Circe's Consort - Rujero and Paradetas This was a wildly popular theme with many versions based on the exploits of the perfect knight, Rujero, or Ruggiero, a ficitonal Saracen character madly and impossibly in love with a Christian lady, Bradamente, in Aristos's "Orlando Furioso." Written in a stately duple time it was often paired with the possibly sexier Paradetas in three, which contrasts nicely. About Circe's Consort: Circe's Consort explores the music of the 16th and 17th centuries focusing on baroque aesthetics and continuo accompaniment --or improvised harmony. In 1573, a group of humanists, the Florentine Camerata, broke away from the rules of Renaissance music. What they thought of as a return to the expressive classical Greek style of drama and musical performance instead created a revolution. This new approach led to the birth of opera and has impacted all Western music ever since. We wanted to create a bridge of music from their time to ours. By creating music across the centuries, we hope to offer listeners insight into their own profound humanity. And a different perspective on our own troubled and miraculous times. Which is why you will occasionally find us in masks, a nod to our plague and theirs. The core of the ensemble is Richard Spendio, baroque harps, and Annalisa Ewald, baroque guitar and theorbo. We play on reproductions of historical plucked string instruments which offer a distinctly different sound and aura than their modern counterparts. Singers and other instrumentalists join us according to each program, which gives the group great flexibility. We perform early music from Italy, Spain, France and the New World, then a hotbed of musical innovation. Our name refers to the sorceress from Greek mythology, Circe, whom we think of as a playful and powerful magician, also capable of turning men into pigs (see the Odyssey and what happens to Odysseus' men.) We would very much like to make magic ourselves. No pigs involved. About Annalisa Ewald: Annalisa Ewald, baroque guitarist and theorboist, was groomed for the concert stage by Segovia’s colleague, Sophocles Papas, in Washington, D.C., then studied classical guitar at the San Francisco Conservatory and Bard College (BA, Classical Guitar Performance). Her live solo album garnered the No. 8 spot on the Billboard Traditional Classical chart. She feels privileged to have been mentored for twenty years by the profound Patrick O’Brien, Juilliard Department Head and internationally recognized authority on early music. She recently launched Circe’s Consort, with harpist Richard Spendio,an ensemble exploring music of the 16th and 17th centuries. About Richard: Richard Spendio attended SUNY at Geneseo (music and theater history) and the University of Pisa, Italy(Renaissance Studies) as an undergraduate, and then continued graduate studies at Indiana University, Bloomington, in these disciplines as well as studying pedal harp. Moving to New York to continue harp study, he began performing professionally on pedal harp in 1976, as a musician In Off-Broadway theatre productions, and soon, in many other solo and group settings. By the early 1980’s he began a series of long term steady solo pedal harp engagements playing classical and popular music at prestigious venues : the Peninsula Hotel, the Terrace (Butler Hall), the Hilton(Short Hills) and frequently at the Plaza Hotel. Keeping a longtime an interest in early harps, he was a charter member of the Historical Harp Society at its founding (1984). Here, the friendships he developed with historical harp pioneers Judy Kadar (Berlin), Mara Galassi (Milan) and particularly Cheryl Ann Fulton(California) provided invaluable insights and exchanges for the methods of adapting and transforming modern harp techniques into ones suited to single and double row harps of the 16th and 17th centuries. While continuing to perform on the modern Pedal Harp, he has been avidly pursuing the Renaissance and Baroque instruments, and since 2015, has been a member of the New York Continuo Collective, where playing with lutes, theorbos, and baroque guitars provides a great opportunity for study and performance.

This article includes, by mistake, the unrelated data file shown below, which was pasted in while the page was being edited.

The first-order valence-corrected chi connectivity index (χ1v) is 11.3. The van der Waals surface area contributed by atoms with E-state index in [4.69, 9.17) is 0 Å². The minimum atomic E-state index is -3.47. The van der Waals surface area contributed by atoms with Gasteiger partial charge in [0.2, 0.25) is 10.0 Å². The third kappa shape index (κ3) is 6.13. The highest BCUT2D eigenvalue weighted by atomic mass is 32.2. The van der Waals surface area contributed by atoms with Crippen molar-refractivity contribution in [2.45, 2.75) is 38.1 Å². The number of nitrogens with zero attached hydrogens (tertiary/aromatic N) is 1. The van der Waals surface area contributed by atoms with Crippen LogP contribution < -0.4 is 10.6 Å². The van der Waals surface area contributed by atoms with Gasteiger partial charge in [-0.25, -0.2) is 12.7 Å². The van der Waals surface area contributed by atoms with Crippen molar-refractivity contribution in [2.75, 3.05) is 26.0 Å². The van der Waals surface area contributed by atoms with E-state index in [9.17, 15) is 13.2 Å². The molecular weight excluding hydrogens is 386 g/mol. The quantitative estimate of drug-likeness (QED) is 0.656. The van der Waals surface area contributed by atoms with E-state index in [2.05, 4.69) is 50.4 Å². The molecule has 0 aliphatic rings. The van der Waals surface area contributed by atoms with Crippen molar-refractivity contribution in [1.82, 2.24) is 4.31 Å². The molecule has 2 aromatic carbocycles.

Circe's Consort -  Españoleta (Official LIVE Video)
02:26

Circe's Consort - Españoleta (Official LIVE Video)

Circe's Consort - Españoleta (Official LIVE Video) A very famous characteristically Spanish melody and chord progression, likely conceived for guitar, since the chords and melody lie so very well on the fretboard, though Ribayez paired it with harp. About Circe's Consort: Circe's Consort explores the music of the 16th and 17th centuries focusing on baroque aesthetics and continuo accompaniment --or improvised harmony. In 1573, a group of humanists, the Florentine Camerata, broke away from the rules of Renaissance music. What they thought of as a return to the expressive classical Greek style of drama and musical performance instead created a revolution. This new approach led to the birth of opera and has impacted all Western music ever since. We wanted to create a bridge of music from their time to ours. By creating music across the centuries, we hope to offer listeners insight into their own profound humanity. And a different perspective on our own troubled and miraculous times. Which is why you will occasionally find us in masks, a nod to our plague and theirs. The core of the ensemble is Richard Spendio, baroque harps, and Annalisa Ewald, baroque guitar and theorbo. We play on reproductions of historical plucked string instruments which offer a distinctly different sound and aura than their modern counterparts. Singers and other instrumentalists join us according to each program, which gives the group great flexibility. We perform early music from Italy, Spain, France and the New World, then a hotbed of musical innovation. Our name refers to the sorceress from Greek mythology, Circe, whom we think of as a playful and powerful magician, also capable of turning men into pigs (see the Odyssey and what happens to Odysseus' men.) We would very much like to make magic ourselves. No pigs involved. About Annalisa Ewald: Annalisa Ewald, baroque guitarist and theorboist, was groomed for the concert stage by Segovia’s colleague, Sophocles Papas, in Washington, D.C., then studied classical guitar at the San Francisco Conservatory and Bard College (BA, Classical Guitar Performance). Her live solo album garnered the No. 8 spot on the Billboard Traditional Classical chart. She feels privileged to have been mentored for twenty years by the profound Patrick O’Brien, Juilliard Department Head and internationally recognized authority on early music. She recently launched Circe’s Consort, with harpist Richard Spendio,an ensemble exploring music of the 16th and 17th centuries. About Richard: Richard Spendio attended SUNY at Geneseo (music and theater history) and the University of Pisa, Italy(Renaissance Studies) as an undergraduate, and then continued graduate studies at Indiana University, Bloomington, in these disciplines as well as studying pedal harp. Moving to New York to continue harp study, he began performing professionally on pedal harp in 1976, as a musician In Off-Broadway theatre productions, and soon, in many other solo and group settings. By the early 1980’s he began a series of long term steady solo pedal harp engagements playing classical and popular music at prestigious venues : the Peninsula Hotel, the Terrace (Butler Hall), the Hilton(Short Hills) and frequently at the Plaza Hotel. Keeping a longtime an interest in early harps, he was a charter member of the Historical Harp Society at its founding (1984). Here, the friendships he developed with historical harp pioneers Judy Kadar (Berlin), Mara Galassi (Milan) and particularly Cheryl Ann Fulton(California) provided invaluable insights and exchanges for the methods of adapting and transforming modern harp techniques into ones suited to single and double row harps of the 16th and 17th centuries. While continuing to perform on the modern Pedal Harp, he has been avidly pursuing the Renaissance and Baroque instruments, and since 2015, has been a member of the New York Continuo Collective, where playing with lutes, theorbos, and baroque guitars provides a great opportunity for study and performance.